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Palimpsest: A Memoir.

Gore Vidal lived, off and on, in Rome for close to thirty years. The reason: "For one thing, I had never had a proper human-scale village life anywhere on earth until I settled into that old Roman street." On the other hand, he observes: "I never wanted to meet most of the people that I had met and the fact that I never got to know most of them took dedication and steadfastness on my part."

Palimpsest, Vidal's fascinating memoir of his first forty years of life, swings in its narrative mood from one to the other of these two poles: from a poignant humanity to a caustic cynicism. He writes as "the eternal outsider, the black sheep among those great good white flocks of folks who graze contentedly in the amber fields of the Republic." These memories, "recorded during 1993 and 1994 and completed - or abandoned - in March of 1995," are informative, often delightful, and utterly fascinating.

He remembers his beginnings vividly, starting with his mother Nina: "The fact that the eight years between my tenth and seventeenth years were spent far from home at boys' schools was, in one sense, a good thing: I did not have to deal with Nina." His father, Gene, graduated at the top of his West Point class, became one of the army's first fliers, and eventually founded three airlines with Amelia Earhart: TWA, Eastern, and Northeast. However, it is his maternal grandfather, Thomas Pryor Gore, blind, the first senator from Oklahoma, that he remembers most fondly: "Dad," as Vidal called him, built a house in Rock Creek Park in Washington, D.C., that Vidal called home for many years. It was in that home, reading to "Dah" and meeting many of the movers and shakers of the time, that he learned so much that helped make him the great observer and critic of American life that he is. After St. Albans and Exeter, he went to VMI and then into the army. It was there that he composed his first book, the novel Williwaw (1946), thus beginning a life of enormous productivity: twenty-two novels, nine volumes of essays, five plays, and several TV plays and movie scripts. This productivity resulted from an early developed "vivid inner life," and his observance that the boys at St. Albans "accepted my preference for books to their games" and were tolerant of his "eccentricities."

Palimpsest is laced with stories of and comments by the rich and famous; every reader will have a special favorite. There is much about Anais Nin, interesting observations about Orson Welles, Andre Gide, E. M. Forster, Marlon Brando, Jack Kerouac, George Santayana, William Faulkner, Truman Capote, Greta Garbo, and Federico Fellini ("I called him Fred, he called me Gorino"), among many others. I found the sections on Tennessee Williams ("Bird") and the Kennedys the most fascinating and the most revealing of Vidal's sensitivities. His reaction to the Kennedys at Hyannisport in 1961 also makes some very meaningful points about JFK's "Cold War."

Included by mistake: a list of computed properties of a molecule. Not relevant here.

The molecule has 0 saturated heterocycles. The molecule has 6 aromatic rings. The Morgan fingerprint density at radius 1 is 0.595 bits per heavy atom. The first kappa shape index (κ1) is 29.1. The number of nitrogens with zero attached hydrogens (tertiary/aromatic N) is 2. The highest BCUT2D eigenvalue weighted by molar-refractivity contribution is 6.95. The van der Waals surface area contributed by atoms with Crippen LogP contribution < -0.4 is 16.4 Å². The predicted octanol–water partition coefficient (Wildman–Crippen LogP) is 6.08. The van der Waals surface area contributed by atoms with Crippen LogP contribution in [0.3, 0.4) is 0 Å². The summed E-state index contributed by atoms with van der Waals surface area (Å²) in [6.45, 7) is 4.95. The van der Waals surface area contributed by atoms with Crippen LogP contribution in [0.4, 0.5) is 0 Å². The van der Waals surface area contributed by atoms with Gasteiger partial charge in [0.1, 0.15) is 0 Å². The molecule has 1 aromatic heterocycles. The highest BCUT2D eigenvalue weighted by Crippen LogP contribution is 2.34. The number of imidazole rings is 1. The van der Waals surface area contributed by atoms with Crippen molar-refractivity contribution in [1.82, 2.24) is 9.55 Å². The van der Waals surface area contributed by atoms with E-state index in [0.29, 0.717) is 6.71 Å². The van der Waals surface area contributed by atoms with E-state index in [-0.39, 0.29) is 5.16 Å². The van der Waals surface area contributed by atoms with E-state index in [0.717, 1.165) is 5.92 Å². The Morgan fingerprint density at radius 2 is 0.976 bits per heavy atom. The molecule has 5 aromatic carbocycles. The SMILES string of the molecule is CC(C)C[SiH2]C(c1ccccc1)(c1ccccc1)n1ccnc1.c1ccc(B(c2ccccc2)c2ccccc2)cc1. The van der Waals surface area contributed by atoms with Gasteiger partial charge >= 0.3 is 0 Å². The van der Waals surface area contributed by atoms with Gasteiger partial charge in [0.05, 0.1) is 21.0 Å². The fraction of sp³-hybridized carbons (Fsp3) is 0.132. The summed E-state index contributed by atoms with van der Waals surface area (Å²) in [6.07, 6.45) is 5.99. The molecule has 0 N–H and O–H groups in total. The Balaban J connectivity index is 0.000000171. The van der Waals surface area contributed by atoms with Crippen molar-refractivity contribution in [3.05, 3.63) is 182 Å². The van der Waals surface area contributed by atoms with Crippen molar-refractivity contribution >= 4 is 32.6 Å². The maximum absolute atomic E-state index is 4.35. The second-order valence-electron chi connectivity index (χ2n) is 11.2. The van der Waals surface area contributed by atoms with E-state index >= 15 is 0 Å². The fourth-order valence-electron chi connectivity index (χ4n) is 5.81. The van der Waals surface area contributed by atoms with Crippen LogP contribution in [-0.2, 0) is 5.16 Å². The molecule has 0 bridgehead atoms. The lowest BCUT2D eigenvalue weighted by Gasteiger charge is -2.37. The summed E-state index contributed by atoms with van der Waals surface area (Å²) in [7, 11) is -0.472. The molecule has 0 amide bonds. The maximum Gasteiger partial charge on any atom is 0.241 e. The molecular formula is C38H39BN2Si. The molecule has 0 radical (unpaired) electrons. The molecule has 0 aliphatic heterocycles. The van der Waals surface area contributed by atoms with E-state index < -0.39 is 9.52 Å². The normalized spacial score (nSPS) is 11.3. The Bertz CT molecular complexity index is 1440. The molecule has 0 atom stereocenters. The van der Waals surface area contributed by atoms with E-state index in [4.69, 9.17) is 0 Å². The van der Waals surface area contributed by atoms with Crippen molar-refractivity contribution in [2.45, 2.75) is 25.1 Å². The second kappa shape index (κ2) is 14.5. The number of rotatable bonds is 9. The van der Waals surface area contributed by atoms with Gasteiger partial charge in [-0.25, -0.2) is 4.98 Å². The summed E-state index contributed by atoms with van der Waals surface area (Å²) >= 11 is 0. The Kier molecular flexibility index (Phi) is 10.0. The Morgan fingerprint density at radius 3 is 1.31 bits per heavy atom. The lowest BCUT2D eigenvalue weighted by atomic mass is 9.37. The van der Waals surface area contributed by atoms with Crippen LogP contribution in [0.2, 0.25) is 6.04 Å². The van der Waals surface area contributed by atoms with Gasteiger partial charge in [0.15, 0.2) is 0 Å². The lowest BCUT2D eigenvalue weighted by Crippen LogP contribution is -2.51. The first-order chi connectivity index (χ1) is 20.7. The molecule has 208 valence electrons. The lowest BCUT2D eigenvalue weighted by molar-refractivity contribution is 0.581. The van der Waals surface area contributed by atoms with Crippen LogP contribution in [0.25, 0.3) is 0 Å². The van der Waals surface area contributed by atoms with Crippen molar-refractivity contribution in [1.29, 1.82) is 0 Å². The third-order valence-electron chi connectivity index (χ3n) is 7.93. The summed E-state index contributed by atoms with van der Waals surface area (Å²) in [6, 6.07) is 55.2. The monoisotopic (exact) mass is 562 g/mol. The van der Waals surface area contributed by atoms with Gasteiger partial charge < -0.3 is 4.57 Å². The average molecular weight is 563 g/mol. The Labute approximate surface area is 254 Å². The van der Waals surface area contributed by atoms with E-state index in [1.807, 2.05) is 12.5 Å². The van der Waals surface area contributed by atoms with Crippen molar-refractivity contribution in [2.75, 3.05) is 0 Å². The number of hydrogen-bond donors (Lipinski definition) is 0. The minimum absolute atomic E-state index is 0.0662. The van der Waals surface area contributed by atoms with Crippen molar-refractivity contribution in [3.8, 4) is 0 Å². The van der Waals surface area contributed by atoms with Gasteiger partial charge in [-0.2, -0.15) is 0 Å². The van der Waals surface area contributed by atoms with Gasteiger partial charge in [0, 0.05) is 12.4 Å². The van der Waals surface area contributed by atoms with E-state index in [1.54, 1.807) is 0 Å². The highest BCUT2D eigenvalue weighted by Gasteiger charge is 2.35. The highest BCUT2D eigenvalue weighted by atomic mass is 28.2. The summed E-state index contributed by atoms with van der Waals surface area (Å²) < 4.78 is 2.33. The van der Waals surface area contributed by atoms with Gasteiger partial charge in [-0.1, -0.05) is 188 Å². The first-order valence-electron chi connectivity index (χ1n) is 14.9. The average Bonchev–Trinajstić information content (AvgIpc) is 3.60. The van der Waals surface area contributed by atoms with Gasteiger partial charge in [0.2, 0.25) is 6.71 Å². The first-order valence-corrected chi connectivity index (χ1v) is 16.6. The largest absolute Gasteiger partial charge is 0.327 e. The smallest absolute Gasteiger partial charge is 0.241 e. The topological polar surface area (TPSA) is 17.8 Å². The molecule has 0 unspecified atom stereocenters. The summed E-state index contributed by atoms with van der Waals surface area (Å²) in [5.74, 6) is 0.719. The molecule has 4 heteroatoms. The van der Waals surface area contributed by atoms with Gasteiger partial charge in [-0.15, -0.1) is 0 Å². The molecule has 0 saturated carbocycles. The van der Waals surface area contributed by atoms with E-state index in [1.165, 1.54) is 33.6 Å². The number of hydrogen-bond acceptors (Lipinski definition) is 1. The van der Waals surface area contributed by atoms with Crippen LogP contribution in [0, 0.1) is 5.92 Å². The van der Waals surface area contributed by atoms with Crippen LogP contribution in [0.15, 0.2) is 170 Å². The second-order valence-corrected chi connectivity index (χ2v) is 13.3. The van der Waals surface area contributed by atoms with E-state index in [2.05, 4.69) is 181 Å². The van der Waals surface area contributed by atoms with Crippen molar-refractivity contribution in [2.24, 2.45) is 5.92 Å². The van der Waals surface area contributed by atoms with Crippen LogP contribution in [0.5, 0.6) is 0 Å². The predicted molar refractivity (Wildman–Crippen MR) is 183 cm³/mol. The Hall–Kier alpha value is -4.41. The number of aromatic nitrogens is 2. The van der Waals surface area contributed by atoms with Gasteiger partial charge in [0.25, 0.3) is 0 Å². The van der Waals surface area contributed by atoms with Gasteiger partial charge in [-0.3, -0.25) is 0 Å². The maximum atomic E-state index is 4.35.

Vidal's very touching association with places - Rock Creek Park, Edgewater (the home he owned on the Hudson from 1950 to 1968), Rome, and his present home at Ravello - reveals a sense of the importance of something as simple as "home" in his rather glamorous life. The other most striking revelation in this book, purportedly about others but very much about himself, is his boyhood relationship with his one true love, Jimmie Trimble. Trimble is Vidal's lifelong soulmate, although he died at Iwo Jima. Even though he says, "Since I don't really know what other people mean by love, I avoid the word," Vidal clearly knows what love is. He also says, "Should you get to know yourself. You will have penetrated as much of the human mystery as anyone need ever know." Palimpsest is Gore Vidal's testament to self-knowledge.

Marvin J. LaHood SUNY College, Buffalo
COPYRIGHT 1996 University of Oklahoma
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Copyright 1996 Gale, Cengage Learning. All rights reserved.

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Author:LaHood, Marvin J.
Publication:World Literature Today
Article Type:Book Review
Date:Jun 22, 1996
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